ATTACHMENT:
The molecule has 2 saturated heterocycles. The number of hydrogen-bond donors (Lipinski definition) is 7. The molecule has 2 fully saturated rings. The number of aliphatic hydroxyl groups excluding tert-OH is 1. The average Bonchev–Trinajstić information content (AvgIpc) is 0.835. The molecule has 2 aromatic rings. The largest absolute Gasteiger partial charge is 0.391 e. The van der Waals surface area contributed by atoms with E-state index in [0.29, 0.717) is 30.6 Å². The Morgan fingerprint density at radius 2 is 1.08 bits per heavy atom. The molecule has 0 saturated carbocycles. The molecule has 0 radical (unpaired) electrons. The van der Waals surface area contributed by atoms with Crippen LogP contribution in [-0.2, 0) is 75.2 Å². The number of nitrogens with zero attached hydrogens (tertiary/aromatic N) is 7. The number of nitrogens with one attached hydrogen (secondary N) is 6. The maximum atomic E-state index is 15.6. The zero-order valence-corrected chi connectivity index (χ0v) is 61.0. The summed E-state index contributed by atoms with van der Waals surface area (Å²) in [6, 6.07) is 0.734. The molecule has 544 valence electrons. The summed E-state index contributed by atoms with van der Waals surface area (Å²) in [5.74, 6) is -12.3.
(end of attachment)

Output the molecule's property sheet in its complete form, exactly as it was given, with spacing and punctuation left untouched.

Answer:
The molecule has 2 saturated heterocycles. The number of hydrogen-bond donors (Lipinski definition) is 7. The molecule has 2 fully saturated rings. The number of aliphatic hydroxyl groups excluding tert-OH is 1. The average Bonchev–Trinajstić information content (AvgIpc) is 0.835. The molecule has 2 aromatic rings. The largest absolute Gasteiger partial charge is 0.391 e. The van der Waals surface area contributed by atoms with E-state index in [0.29, 0.717) is 30.6 Å². The Morgan fingerprint density at radius 2 is 1.08 bits per heavy atom. The molecule has 0 saturated carbocycles. The molecule has 0 radical (unpaired) electrons. The van der Waals surface area contributed by atoms with Crippen LogP contribution in [-0.2, 0) is 75.2 Å². The number of nitrogens with zero attached hydrogens (tertiary/aromatic N) is 7. The number of nitrogens with one attached hydrogen (secondary N) is 6. The maximum atomic E-state index is 15.6. The zero-order valence-corrected chi connectivity index (χ0v) is 61.0. The summed E-state index contributed by atoms with van der Waals surface area (Å²) in [6, 6.07) is 0.734. The molecule has 544 valence electrons. The summed E-state index contributed by atoms with van der Waals surface area (Å²) in [5.74, 6) is -12.3.